Chronic Kidney Disease (CKD) is a long-term health issue that affects the functioning of the kidneys. When the kidneys are damaged and unable to filter blood properly, as a result, the build up of waste and excess fluid in the body. CKD affects around 13 million people in the United States only and leads to serious health complications such as the risk of cardiovascular disease. Chronic Kidney Disease is a silent killer and progresses slowly over time and goes unnoticed until the later stages. Some common symptoms of CKD include nausea, swelling in the extremities, loss of appetite, fatigue, and difficulty urinating. If anyone leaves it untreated it can increase End Stage Renal Disease (ESRD), in that situation dialysis can be required for survival. However, people can live a fulfilled life if they detect it early and are managed properly to help slow down CKD progression and avoid ESRD.

Understanding Chronic Kidney Disease (CKD)

Chronic Kidney disease is a health issue that develops over several months or years. CKD is characterized by the loss of kidney function that leads to kidney failure. The kidneys play a vital role in our body by filtering waste and excess fluid from the blood regulating blood pressure and producing hormones important for bones and red blood cell production. When the kidneys are not functioning well, waste and fluid can build up in the body which can cause a range of symptoms and complications.

Symptoms of Chronic Kidney Disease

Lots of people experience no symptoms at all in the early stage of CKD. As the disease grows, people can experience symptoms like fatigue, loss of appetite, weakness, vomiting, swelling in the feet and ankles, difficulty sleeping, and nausea. Some of the other symptoms such as itching, muscle cramp, dry skin, and changes in urine output. In extreme cases, CKD may be a risk factor for high blood pressure and anemia.

Causes of Chronic Kidney Disease

There are so many factors that can contribute to developing CKD. Some most common and typical causes of CKD are high blood pressure, diabetes, and inflammation of the kidneys. Polycystic kidney disease, kidney infection, and kidney stones are the other causes that can damage kidney function. Lifestyle factors such as a diet high in salt, obesity, and smoking may lead to the risk of developing CKD. Genetic defects are one of the causes of CKD. Some inherited conditions such as Ig A nephropathy, Alport syndrome, and focal segmental glomerulosclerosis (FSGS) may produce CKD.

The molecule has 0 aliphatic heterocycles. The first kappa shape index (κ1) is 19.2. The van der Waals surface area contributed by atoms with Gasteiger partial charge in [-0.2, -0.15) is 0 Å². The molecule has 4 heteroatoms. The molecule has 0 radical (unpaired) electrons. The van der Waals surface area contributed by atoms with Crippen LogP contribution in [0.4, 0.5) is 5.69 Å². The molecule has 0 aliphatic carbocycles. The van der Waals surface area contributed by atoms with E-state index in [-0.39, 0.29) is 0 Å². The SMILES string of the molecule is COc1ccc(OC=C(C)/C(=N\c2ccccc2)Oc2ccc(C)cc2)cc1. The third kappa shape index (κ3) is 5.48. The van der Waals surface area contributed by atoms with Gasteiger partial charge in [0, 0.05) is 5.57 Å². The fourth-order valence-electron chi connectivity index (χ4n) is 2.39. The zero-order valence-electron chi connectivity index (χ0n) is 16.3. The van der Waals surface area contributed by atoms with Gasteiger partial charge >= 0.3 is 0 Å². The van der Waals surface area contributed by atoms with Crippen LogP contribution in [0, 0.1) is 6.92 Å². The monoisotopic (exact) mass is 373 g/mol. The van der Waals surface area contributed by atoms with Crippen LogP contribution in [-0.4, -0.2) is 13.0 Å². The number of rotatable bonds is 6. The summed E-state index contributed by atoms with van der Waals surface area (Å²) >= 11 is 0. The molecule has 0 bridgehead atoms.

Certain medications can also lead to CKD. Drugs such as ibuprofen are one of the causing factors of kidney damage when consume over a long period as they affect blood flow within the organ. some antibiotics that are used to treat urinary tract infections may also lead to the risk of CKD. If any potential risks are associated with taking medications then they must consult with their healthcare provider.

Diagnosing Chronic Kidney Disease

Screening and diagnostic tests are the first step in diagnosing CKD. A general blood test can be used to measure urea nitrogen, creatinine, electrolytes, and other factors in the kidney’s waste products. if any of the above measurements are abnormal it can show a problem with kidney function. Urine tests can also be one of the best diagnostic test help to detect infection within the urinary tract.

Physical exams are the key component tests diagnosing Chronic Kidney Disease.

In the physical exams, doctors generally check eyes or limbs if they swell it could be a signal of fluid retention because of impaired kidneys. They also check an enlarged abdomen that may be an indication of cysts on the organ’s surface. In addition, They can also take note of any changes in the skin with certain types of CKD such as dark patches known as uremic frost caused by toxins building in the body when the kidney is not functioning properly.

Finally, some tests such as X-rays or CT scans may be required after the initial screening and physical exams are done. These tests are very useful to physicians to come to a closer look at what is going on inside your kidneys. So, according to that, they can better understand and take a better treatment for CKD.

Managing Chronic Kidney Disease

Managing Chronic Kidney Disease needs a thorough approach that added exercise, diet, and medications. Changing a diet plan is a very effective step in managing CKD. Adding vegetables, lean proteins, whole grains, and fruits may help to reduce the strain on the kidneys. Moreover, reducing salt intake is advised as it helps prevent fluid retention in the body, which can make CKD symptoms worse. Finally, it has been demonstrated that restricting caffeine intake is advantageous for those with renal disease because this stimulant can raise blood pressure levels, which may already be high owing to damaged kidneys.

Another essential element for CKD management is consistent exercise. Exercise not only increases energy levels but also enhances blood flow throughout the body, reducing the strain on the kidneys caused by the filtration of waste from your bloodstream. While managing chronic diseases, low-impact exercises like walking or swimming are frequently advised since they put less stress on your heart and lungs while still offering plenty of opportunities to gradually improve your cardiovascular fitness.